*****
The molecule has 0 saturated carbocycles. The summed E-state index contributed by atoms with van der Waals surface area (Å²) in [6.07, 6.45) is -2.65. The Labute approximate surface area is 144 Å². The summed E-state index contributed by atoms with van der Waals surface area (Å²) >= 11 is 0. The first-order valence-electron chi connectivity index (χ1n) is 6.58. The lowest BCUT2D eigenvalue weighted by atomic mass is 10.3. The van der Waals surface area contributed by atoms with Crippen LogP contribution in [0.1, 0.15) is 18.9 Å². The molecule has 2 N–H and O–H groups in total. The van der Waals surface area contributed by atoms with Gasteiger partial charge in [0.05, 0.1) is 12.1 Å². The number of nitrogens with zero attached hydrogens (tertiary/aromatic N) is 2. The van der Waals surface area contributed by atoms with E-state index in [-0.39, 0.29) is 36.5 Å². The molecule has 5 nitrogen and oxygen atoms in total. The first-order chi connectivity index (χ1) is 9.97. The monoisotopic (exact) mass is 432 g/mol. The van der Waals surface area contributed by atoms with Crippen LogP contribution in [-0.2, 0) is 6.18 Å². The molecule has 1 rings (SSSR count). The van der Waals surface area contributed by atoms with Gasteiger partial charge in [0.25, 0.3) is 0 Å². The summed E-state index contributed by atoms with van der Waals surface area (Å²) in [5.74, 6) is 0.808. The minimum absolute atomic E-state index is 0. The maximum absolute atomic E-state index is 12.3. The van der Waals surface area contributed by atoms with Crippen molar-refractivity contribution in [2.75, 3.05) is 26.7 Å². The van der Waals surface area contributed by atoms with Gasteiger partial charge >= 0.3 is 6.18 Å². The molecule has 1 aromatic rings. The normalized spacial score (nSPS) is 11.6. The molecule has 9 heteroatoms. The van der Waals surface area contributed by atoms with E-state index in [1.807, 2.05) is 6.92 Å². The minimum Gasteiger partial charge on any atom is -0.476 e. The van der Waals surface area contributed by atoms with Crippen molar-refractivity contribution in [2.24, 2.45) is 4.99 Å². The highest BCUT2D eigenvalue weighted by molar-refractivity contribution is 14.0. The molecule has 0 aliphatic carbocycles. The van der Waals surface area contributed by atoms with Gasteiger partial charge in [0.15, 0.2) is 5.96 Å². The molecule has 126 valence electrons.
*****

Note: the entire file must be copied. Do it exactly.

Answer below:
The molecule has 0 saturated carbocycles. The summed E-state index contributed by atoms with van der Waals surface area (Å²) in [6.07, 6.45) is -2.65. The Labute approximate surface area is 144 Å². The summed E-state index contributed by atoms with van der Waals surface area (Å²) >= 11 is 0. The first-order valence-electron chi connectivity index (χ1n) is 6.58. The lowest BCUT2D eigenvalue weighted by atomic mass is 10.3. The van der Waals surface area contributed by atoms with Crippen LogP contribution in [0.1, 0.15) is 18.9 Å². The molecule has 2 N–H and O–H groups in total. The van der Waals surface area contributed by atoms with Gasteiger partial charge in [0.05, 0.1) is 12.1 Å². The number of nitrogens with zero attached hydrogens (tertiary/aromatic N) is 2. The van der Waals surface area contributed by atoms with E-state index in [-0.39, 0.29) is 36.5 Å². The molecule has 5 nitrogen and oxygen atoms in total. The first-order chi connectivity index (χ1) is 9.97. The monoisotopic (exact) mass is 432 g/mol. The van der Waals surface area contributed by atoms with Crippen LogP contribution in [-0.2, 0) is 6.18 Å². The molecule has 1 rings (SSSR count). The van der Waals surface area contributed by atoms with Gasteiger partial charge in [0.25, 0.3) is 0 Å². The summed E-state index contributed by atoms with van der Waals surface area (Å²) in [5.74, 6) is 0.808. The minimum absolute atomic E-state index is 0. The maximum absolute atomic E-state index is 12.3. The van der Waals surface area contributed by atoms with Crippen molar-refractivity contribution in [2.75, 3.05) is 26.7 Å². The van der Waals surface area contributed by atoms with Gasteiger partial charge >= 0.3 is 6.18 Å². The molecule has 1 aromatic rings. The normalized spacial score (nSPS) is 11.6. The molecule has 9 heteroatoms. The van der Waals surface area contributed by atoms with E-state index in [1.807, 2.05) is 6.92 Å². The minimum Gasteiger partial charge on any atom is -0.476 e. The van der Waals surface area contributed by atoms with Crippen molar-refractivity contribution in [2.24, 2.45) is 4.99 Å². The highest BCUT2D eigenvalue weighted by molar-refractivity contribution is 14.0. The molecule has 0 aliphatic carbocycles. The van der Waals surface area contributed by atoms with Gasteiger partial charge in [0.15, 0.2) is 5.96 Å². The molecule has 126 valence electrons.